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Antigone (The Oedipus Plays) | Study Guide


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Stasimon 1

Professor Bradley Greenburg of Northeastern Illinois University provides an in-depth summary and analysis of Stasimon 1 of Sophocles's play Antigone.

Antigone (The Oedipus Plays) | Stasimon 1 | Summary



The Chorus gathers to ruminate on human nature, using the analogy of movement through a stormy ocean in order to learn how to become more resourceful. Men now have power over almost everything but death, the Chorus notes. But man's inventiveness only serves him when he lives within the bounds of law and justness; if he uses it for evil or disobedience he will be punished by the gods.


One of the most studied stasima in the play, the Chorus gives an "ode to man" here, noting, "there are many strange and wonderful things, but nothing more strangely wonderful than man." Yet the Chorus seems to caution against the indiscriminate use of power and means. Man can invent and dream, but this practice can lead him down the path to either good or evil. What's important, the Chorus notes, is to treat "laws with due respect and [honor] justice by swearing on the gods." Their warning foreshadows the fate of Creon, who ignores the laws of the gods but makes sure his laws are obeyed. The sea imagery presented here also recalls Creon's "ship-of-state" metaphor in that man must steer himself across times that feel precarious and violent.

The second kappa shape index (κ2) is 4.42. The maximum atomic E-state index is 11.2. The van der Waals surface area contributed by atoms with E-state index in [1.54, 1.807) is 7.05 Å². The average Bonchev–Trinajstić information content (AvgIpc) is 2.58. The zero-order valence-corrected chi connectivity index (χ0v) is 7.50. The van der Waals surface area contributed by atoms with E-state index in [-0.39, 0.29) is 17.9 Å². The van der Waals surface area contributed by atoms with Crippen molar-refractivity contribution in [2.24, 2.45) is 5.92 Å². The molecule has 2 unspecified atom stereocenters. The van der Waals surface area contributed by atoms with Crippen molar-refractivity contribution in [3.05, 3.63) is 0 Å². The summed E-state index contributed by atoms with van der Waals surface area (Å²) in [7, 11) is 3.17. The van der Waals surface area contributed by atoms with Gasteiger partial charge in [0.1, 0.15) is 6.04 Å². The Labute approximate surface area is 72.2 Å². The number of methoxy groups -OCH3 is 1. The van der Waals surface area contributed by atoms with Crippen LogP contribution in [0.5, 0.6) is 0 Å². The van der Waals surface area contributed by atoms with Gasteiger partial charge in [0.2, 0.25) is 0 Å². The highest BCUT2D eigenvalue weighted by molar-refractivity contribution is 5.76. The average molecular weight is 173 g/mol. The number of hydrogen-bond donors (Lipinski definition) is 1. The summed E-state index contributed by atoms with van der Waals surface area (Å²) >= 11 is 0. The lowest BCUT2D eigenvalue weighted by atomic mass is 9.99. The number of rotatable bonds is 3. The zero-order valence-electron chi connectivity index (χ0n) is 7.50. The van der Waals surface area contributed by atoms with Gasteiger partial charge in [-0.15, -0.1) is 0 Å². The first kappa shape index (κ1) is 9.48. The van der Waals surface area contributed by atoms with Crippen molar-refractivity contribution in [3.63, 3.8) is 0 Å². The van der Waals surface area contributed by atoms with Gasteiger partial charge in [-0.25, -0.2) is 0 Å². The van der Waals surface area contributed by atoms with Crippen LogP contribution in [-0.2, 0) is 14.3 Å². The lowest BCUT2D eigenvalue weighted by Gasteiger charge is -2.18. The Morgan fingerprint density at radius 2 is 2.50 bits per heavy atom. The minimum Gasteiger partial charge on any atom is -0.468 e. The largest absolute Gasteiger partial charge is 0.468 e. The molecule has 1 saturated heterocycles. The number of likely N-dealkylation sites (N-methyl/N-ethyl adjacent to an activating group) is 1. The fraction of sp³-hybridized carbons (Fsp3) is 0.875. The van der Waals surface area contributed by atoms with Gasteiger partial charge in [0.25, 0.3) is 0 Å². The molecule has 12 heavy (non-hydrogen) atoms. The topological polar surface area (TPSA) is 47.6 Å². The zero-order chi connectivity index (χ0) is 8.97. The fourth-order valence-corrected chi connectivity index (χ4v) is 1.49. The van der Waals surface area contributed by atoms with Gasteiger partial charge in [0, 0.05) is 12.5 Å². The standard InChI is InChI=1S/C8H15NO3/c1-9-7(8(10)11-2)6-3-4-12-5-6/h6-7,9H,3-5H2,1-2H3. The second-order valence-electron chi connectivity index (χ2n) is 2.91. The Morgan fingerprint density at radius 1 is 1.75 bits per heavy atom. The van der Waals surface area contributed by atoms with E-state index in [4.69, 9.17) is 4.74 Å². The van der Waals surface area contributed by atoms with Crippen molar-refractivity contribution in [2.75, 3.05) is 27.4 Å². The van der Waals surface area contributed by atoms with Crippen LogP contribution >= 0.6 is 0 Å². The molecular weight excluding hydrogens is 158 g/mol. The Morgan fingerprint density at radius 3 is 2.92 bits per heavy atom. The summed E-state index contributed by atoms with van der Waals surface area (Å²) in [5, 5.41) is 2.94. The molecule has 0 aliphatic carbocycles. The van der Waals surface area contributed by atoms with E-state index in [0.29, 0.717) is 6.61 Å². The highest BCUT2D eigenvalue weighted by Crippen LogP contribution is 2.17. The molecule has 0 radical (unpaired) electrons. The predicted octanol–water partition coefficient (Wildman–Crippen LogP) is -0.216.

Their ode also sets the stage for the conflict that is emerging between Creon and Antigone: Which is more important—law or personal values and beliefs? The justice decreed by men such as Creon is not necessarily the justice decreed by the gods, so what is a person to do when the two forms of justice come into conflict with each other? Antigone believes that burying Polyneices is a just act that honors the gods, even if it discredits her king. The Chorus's caution against men's abuse of power and knowledge in light of the gods' superiority foreshadows Creon's intolerance and hubris.

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